"Eee, arh, san, ssue…" Those were the decidedly foreign sounds I heard from the sixth-grade classroom as I walked down the hall the very first week we opened our doors in 1997 to the Academy of the Pacific Rim, a public charter school in Boston. Most people thought we were crazy to require every child to study Mandarin. This seemed particularly preposterous given that in our first year of operation close to one-third of the 100 incoming students were three to five years below grade level in reading and math. Yet, at the end of our first year, we were one of the highest-performing middle schools in Boston.
We know much more today than we did in the 1990s about how brains develop. The research is compelling, not just on the importance of studying a second language, but also on other subjects, such as learning to play an instrument or the developmental benefits of an aerobic-based PE program. Yet these programs are often the first to disappear with budget cuts.
Studying a second language literally restructures the brain, a restructuring that lasts into adulthood. The cortex, which undergoes the greatest changes when a second language is learned during childhood, influences thought and consciousness. Even memory is impacted. Knowing that information, it is not far-fetched to argue that learning a second language could also help a child memorize their multiplication facts or read in their native language.
Learning an instrument
Given recent research, we now know that playing the piano or another instrument for 30 minutes a week can make your child calm, alert, interested in learning, playful, and more able to see the whole picture. These traits, found in musicians, are also common among world-class athletes and top-level managers. Children only need to play an instrument for 30 minutes a week for 14 months to see visible changes in their brain structure.
Perhaps the most riveting example is a fitness-based physical education program. New cognitive science research reveals children who get aerobic exercise can transform their bodies and their brains due to a protein that is elevated during exercise, acting as a sort of "Miracle-Gro" for the brain.
Naperville School District in Illinois, a district of 19,000 kids that has been experimenting with a mandatory mile run at the start of the school day, is a prime example. Since Naperville has implemented this approach, it has seen huge jumps in academic scores. In fact, the kids in Naperville are not only outperforming neighboring districts, but whole countries. Eighth-grade Naperville students who took the TIMSS test in science came in first, ahead of Singapore! As a comparison, U.S. students typically rank 18th in the world, with some districts such as Jersey City and Miami ranking dead last. Naperville credits much of its remarkable academic results to a smartly organized, fitness-based PE program. Yet only 6 percent of schools across the United States have PE classes five times a week.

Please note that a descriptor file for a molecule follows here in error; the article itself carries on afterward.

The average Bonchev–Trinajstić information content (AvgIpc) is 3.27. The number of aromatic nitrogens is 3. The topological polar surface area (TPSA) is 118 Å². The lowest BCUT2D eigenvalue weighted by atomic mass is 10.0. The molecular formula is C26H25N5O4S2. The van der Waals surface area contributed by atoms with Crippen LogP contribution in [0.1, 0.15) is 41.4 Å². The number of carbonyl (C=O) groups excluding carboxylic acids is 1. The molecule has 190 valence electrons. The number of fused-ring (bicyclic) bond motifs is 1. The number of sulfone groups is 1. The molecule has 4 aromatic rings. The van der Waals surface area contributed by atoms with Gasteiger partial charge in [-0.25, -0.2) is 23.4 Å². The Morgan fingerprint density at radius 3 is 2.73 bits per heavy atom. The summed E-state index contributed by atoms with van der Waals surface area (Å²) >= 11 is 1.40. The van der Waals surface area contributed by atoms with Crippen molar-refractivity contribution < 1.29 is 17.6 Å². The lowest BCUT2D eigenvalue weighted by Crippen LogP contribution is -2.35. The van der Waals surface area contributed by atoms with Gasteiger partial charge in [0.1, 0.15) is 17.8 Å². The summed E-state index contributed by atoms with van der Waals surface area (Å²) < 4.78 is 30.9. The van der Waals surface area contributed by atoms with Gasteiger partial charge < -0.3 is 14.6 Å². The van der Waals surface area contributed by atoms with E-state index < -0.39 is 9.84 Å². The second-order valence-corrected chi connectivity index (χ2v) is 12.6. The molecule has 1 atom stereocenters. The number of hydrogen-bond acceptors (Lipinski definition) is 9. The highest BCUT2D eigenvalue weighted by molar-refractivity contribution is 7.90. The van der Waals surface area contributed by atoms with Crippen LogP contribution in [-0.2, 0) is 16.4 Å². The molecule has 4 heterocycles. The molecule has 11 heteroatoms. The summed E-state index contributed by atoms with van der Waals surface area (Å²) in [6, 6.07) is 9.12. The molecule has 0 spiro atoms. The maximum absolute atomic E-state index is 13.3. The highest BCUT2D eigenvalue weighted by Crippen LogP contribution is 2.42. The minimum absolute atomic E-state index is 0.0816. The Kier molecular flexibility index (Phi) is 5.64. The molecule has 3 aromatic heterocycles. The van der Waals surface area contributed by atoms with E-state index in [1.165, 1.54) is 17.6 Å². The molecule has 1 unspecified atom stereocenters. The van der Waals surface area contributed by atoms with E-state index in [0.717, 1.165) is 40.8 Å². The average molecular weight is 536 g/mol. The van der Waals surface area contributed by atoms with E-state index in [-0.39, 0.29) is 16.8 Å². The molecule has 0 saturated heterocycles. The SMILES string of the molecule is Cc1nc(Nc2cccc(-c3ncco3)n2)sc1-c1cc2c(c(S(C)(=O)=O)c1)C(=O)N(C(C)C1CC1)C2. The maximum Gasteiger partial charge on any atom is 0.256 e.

What you as a parent can do
- Check that your school's music program is not at risk. If it is or has been cut, ask to have some very basic music integrated into your child's classroom. With YouTube, even a regular classroom teacher can help facilitate music instruction. Recorders are great options for schools mindful of budgets because they are very inexpensive and easy for a non-music teacher to pick up and learn.
- Check to see if your school's PE program is a fitness-based program, and ask your kids when they do PE during the day. Research shows, the earlier the better!
- If you are a parent who runs, consider taking your son or daughter along on your morning jog or help organize volunteer runs at your school during the "zero" hour.
- Take advantage of technology. Look for apps on phones or tablets that focus on language education for kids. One of our favorites is DuoLingo.
- Do an easy fundraiser to get these programs back in your school. Schoola, a fundraising platform for schools, can help you do a clothing drive to fund programs. Parents send in their children's gently used clothing in prepaid-postage bags. Schoola tags, photographs, and sells the clothes on its site, and the school receives 40 percent of the proceeds. Twenty-five bags of clothes can buy recorders for a school of 500 kids, five licenses of Little Pim (a series that introduces a foreign language for children), or 1,000 jump ropes.
Stacey Boyd is the founder of Schoola, a fundraising platform for schools. In 1997, she built an inner-city charter school from the ground up. A year later it was one of the highest-performing middle schools in Boston. She is the founder of the Savvy Source for Parents, a nationally renowned website helping parents select the right preschool for their child.